A Sociological Study of a Thriving Evangelical Parish
(2015) A Sociological Study of a Thriving Evangelical Parish, no. 82.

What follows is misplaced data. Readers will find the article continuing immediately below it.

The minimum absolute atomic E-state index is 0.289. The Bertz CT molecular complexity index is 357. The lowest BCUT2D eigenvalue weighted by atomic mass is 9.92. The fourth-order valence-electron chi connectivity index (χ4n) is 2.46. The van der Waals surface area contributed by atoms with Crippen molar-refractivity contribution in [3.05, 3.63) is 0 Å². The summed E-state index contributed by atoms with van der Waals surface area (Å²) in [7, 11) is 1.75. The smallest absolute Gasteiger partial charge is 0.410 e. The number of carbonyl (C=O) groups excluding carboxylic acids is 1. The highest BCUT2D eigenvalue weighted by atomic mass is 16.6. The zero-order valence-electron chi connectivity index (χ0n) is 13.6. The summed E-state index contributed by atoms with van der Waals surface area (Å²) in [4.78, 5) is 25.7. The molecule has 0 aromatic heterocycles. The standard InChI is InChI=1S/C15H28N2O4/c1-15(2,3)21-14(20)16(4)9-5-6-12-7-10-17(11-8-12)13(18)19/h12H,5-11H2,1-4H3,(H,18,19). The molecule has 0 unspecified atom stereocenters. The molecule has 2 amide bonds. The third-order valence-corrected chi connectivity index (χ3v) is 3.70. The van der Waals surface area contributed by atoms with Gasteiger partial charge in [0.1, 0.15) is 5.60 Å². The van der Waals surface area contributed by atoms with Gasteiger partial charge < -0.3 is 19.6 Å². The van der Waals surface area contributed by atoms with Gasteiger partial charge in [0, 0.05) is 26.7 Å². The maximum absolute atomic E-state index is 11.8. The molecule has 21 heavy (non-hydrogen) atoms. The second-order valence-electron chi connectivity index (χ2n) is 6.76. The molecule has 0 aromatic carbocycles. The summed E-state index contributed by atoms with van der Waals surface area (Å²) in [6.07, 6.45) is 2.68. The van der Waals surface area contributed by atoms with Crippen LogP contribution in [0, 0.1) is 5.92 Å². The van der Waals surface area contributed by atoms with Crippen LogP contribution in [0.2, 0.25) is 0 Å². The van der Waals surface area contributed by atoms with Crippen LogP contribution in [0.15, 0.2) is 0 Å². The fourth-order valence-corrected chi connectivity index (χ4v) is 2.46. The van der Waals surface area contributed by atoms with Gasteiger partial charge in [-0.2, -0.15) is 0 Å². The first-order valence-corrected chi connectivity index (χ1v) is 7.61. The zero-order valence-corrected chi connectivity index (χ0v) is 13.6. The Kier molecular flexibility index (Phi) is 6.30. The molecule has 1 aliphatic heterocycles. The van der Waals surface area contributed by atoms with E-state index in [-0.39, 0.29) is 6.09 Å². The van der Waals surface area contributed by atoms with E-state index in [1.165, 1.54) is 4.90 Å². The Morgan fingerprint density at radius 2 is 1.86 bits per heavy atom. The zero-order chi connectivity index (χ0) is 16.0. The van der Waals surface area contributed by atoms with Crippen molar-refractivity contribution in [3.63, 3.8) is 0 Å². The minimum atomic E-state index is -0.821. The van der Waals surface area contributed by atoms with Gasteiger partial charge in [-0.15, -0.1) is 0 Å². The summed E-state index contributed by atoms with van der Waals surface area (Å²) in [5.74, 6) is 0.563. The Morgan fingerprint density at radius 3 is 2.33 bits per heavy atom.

This study seeks to explore a variety of sociology of religion positions by studying a Scottish charismatic, evangelical parish that in contrast to the predictions of decline has increased its membership several fold and seems to be thriving. The 'secularisation thesis' is an area of debate in contemporary sociology with sociologists who support this thesis from Durkheim (1961) to Wilson (1998) contending with Weber that increasing rationality and the differentiation of life spheres and institutions found in modernity inevitably lead to the decline of religion. However this debate now has a plurality of viewpoints with Bruce (2002) seeing the secularisation process as a de-Christianisation process in its European heartland rather than a move to a secular society. Other sociologists of religion such as Stark and Fink (2000), Berger (2010) and Davie (2005) also contest the 'modernisation as secularisation' orthodoxy while conceding that in the British and Scottish contexts there has been a reduction in church membership and church attendance (Brown 2009). This project used a questionnaire approach seeking to identify the factors that explain the maintenance of religion and identifies the significance of the 'experience of the sacred' in a particular church congregation's success, along with the social bonding that local church life makes possible and which offsets the forces of privatism and individualism released in late modernity which threaten the social reproducing of Christianity.